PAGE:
Archive for Swim lessons for children

Failure To Dive

At some point I decided to stop trying to be a better parent and just work on being a better person. I realized that it matters less what you do, than who you are.

Luckily, parenting gives me x-ray vision into who I am. I am able to see my generosity right along side my control freak tendencies within the same day—sometimes within the same thought.

For example: The entire time I was pregnant with Amelia I felt overwhelmingly responsible.

I actually thought, “Now I need to make the brain. “

And then, “Shit, I don’t know how to make a brain.”

I had five fingers and five toes on my to do list for the day.

I realized that there were 8 billion cells, all doing specific jobs, and just one of them on a long lunch break meant Spina Bifida.

This was the kind of pressure I was under.

Being pregnant is the most vulnerable experience. All I could do was drink green juice, stay away from soft cheeses and sick people, and sit on the sidelines of control shouting out my preferences, as something bigger than myself put together my baby.

Even when I was in the tremendous agony of labor, my doula said to me, “Just a few more hours and you’ll be holding your sweet baby. “ I couldn’t picture it. When I tried, the baby was this translucent ghost child.

And again, when Amelia was born and she went straight to the nipple and knew just what to do, I had the feeling she was a savant. In my mind I had to take her to some sort of nipple sucking school where she would have to learn the basics of nursing.

I am aware that I am not alone in this tendency to assume control of things that I cannot control, and that my futile efforts leave me panicky and self-critical. There are moments I see the same pattern in Amelia (age 7) and Josh (age 4).

For example, last night when putting Amelia to bed, in tears she proclaimed, “I am a TERRIBLE swimmer and it is so embarrassing. I am the worst swimmer in the world.”

She is a bad swimmer. I mean, that’s just true. She is 7. This is her second time in swim lessons and she’s not a natural athlete. She’s also careful and more concerned about form than about actually swimming the length of the pool. So there will be other kids just thrashing about toward the other side, while Amelia is trying to do everything just right: with her little cupped hands and deep breaths every third stroke. Her process is slower.   At the end of every lesson Amelia is supposed to dive into the water. She is terrified. She stands at the edge of the pool for five to ten minutes contemplating the dive, but in the end she can’t force her body to do what registers as dangerous no matter how many lifeguards come by and tell her that it’s safe.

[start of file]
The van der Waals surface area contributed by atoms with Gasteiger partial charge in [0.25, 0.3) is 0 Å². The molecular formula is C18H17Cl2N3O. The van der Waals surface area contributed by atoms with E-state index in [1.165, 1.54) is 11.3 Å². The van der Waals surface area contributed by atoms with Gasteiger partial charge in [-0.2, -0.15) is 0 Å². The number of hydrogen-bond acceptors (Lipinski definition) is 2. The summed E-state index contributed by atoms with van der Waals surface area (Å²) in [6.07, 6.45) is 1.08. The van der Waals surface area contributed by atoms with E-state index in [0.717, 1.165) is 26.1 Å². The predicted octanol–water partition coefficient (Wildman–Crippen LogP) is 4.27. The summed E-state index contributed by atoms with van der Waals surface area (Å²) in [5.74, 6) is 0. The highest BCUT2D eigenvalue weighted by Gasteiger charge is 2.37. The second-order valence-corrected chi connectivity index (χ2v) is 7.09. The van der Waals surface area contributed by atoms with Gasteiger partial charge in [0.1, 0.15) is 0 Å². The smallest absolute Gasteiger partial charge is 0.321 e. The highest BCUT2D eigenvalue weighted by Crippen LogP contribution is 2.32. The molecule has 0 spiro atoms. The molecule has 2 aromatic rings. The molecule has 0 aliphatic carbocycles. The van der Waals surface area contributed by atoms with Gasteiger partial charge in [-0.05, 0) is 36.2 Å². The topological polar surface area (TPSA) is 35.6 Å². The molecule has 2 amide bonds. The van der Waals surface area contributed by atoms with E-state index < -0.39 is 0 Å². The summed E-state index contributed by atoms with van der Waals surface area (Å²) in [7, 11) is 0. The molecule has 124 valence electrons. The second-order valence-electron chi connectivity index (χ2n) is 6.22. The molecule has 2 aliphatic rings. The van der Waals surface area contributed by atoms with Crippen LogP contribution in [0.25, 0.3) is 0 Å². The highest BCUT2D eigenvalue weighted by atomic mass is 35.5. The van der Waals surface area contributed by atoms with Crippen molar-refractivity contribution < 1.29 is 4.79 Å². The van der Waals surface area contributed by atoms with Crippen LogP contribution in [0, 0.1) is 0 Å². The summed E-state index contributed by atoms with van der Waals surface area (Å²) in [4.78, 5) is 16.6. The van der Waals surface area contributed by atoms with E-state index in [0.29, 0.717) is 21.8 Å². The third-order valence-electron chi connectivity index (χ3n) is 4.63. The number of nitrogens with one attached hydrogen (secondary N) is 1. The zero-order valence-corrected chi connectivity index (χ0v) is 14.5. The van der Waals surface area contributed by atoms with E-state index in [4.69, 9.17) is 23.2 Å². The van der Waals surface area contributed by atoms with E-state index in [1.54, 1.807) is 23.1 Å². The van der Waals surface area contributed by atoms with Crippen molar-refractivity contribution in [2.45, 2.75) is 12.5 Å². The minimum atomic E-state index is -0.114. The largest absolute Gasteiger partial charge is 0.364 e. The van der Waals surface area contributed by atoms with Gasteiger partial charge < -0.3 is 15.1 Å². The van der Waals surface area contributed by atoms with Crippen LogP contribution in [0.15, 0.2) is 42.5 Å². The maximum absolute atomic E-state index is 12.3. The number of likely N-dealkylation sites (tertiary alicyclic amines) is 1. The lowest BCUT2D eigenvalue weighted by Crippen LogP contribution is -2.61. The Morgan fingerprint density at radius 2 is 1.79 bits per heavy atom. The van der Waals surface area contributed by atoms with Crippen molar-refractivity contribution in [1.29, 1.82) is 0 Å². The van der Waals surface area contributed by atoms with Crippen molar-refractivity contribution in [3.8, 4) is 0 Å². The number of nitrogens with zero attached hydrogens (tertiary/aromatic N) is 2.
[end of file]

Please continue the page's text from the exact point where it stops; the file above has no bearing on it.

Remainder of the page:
This struggle makes her feel bad.

Sandwiched between them, I am putting my Josh and Amelia to bed. We talk about our day together. Amelia is sobbing and thrashing about in Josh’s bed and I’m trying to say soothing words that have no impact.

Josh pipes up, “You can do the Bob!”

We laugh. Amelia laughs. She says to Josh, “Everyone can do the Bob. It just means bob under water.”

There is a pause in the despair, then Amelia starts up again.

“I can’t even dive.”

I again attempt to comfort, “You will. These things take time. It’s ok.”

Josh interrupts me, “I have a great idea. Why don’t we get a button by the diving board and when Amelia is about to dive in, someone pushes the button and flings her off?”

“Then all her problems will be solved,” Josh boasts.